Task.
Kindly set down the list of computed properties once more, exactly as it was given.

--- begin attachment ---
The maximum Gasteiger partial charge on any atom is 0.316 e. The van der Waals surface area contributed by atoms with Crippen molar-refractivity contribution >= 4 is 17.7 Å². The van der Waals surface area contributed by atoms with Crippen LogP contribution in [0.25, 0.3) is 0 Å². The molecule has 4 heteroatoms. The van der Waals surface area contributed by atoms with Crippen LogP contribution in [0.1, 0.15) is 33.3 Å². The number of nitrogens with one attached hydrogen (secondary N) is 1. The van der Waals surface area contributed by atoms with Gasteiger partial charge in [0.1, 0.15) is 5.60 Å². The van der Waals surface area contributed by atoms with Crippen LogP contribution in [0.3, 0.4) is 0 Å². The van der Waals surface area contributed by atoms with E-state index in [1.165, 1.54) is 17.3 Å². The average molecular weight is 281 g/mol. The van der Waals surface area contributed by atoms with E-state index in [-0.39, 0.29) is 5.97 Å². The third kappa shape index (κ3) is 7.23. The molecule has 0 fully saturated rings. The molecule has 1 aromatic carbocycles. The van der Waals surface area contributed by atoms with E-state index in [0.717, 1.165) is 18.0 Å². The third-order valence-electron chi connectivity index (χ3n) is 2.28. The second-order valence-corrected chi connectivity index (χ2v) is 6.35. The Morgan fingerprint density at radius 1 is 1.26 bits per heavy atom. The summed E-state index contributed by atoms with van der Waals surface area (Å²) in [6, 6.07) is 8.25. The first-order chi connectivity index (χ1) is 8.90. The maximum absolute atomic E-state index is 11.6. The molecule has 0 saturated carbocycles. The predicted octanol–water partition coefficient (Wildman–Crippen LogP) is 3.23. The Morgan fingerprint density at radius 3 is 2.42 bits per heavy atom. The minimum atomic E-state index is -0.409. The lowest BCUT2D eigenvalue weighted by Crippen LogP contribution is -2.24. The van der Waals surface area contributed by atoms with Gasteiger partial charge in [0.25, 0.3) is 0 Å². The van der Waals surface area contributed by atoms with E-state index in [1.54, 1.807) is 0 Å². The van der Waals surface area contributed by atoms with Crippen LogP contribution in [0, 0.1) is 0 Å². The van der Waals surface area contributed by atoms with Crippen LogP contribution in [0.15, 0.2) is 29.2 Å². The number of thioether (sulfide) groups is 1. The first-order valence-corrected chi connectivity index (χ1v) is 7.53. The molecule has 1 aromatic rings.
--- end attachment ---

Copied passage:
The maximum Gasteiger partial charge on any atom is 0.316 e. The van der Waals surface area contributed by atoms with Crippen molar-refractivity contribution >= 4 is 17.7 Å². The van der Waals surface area contributed by atoms with Crippen LogP contribution in [0.25, 0.3) is 0 Å². The molecule has 4 heteroatoms. The van der Waals surface area contributed by atoms with Crippen LogP contribution in [0.1, 0.15) is 33.3 Å². The number of nitrogens with one attached hydrogen (secondary N) is 1. The van der Waals surface area contributed by atoms with Gasteiger partial charge in [0.1, 0.15) is 5.60 Å². The van der Waals surface area contributed by atoms with Crippen LogP contribution in [0.3, 0.4) is 0 Å². The van der Waals surface area contributed by atoms with E-state index in [1.165, 1.54) is 17.3 Å². The average molecular weight is 281 g/mol. The van der Waals surface area contributed by atoms with E-state index in [-0.39, 0.29) is 5.97 Å². The third kappa shape index (κ3) is 7.23. The molecule has 0 fully saturated rings. The molecule has 1 aromatic carbocycles. The van der Waals surface area contributed by atoms with E-state index in [0.717, 1.165) is 18.0 Å². The third-order valence-electron chi connectivity index (χ3n) is 2.28. The second-order valence-corrected chi connectivity index (χ2v) is 6.35. The Morgan fingerprint density at radius 1 is 1.26 bits per heavy atom. The summed E-state index contributed by atoms with van der Waals surface area (Å²) in [6, 6.07) is 8.25. The first-order chi connectivity index (χ1) is 8.90. The maximum absolute atomic E-state index is 11.6. The molecule has 0 saturated carbocycles. The predicted octanol–water partition coefficient (Wildman–Crippen LogP) is 3.23. The Morgan fingerprint density at radius 3 is 2.42 bits per heavy atom. The minimum atomic E-state index is -0.409. The lowest BCUT2D eigenvalue weighted by Crippen LogP contribution is -2.24. The van der Waals surface area contributed by atoms with Gasteiger partial charge in [0.25, 0.3) is 0 Å². The van der Waals surface area contributed by atoms with E-state index in [1.54, 1.807) is 0 Å². The van der Waals surface area contributed by atoms with Crippen LogP contribution in [0, 0.1) is 0 Å². The van der Waals surface area contributed by atoms with Crippen LogP contribution in [0.15, 0.2) is 29.2 Å². The number of thioether (sulfide) groups is 1. The first-order valence-corrected chi connectivity index (χ1v) is 7.53. The molecule has 1 aromatic rings.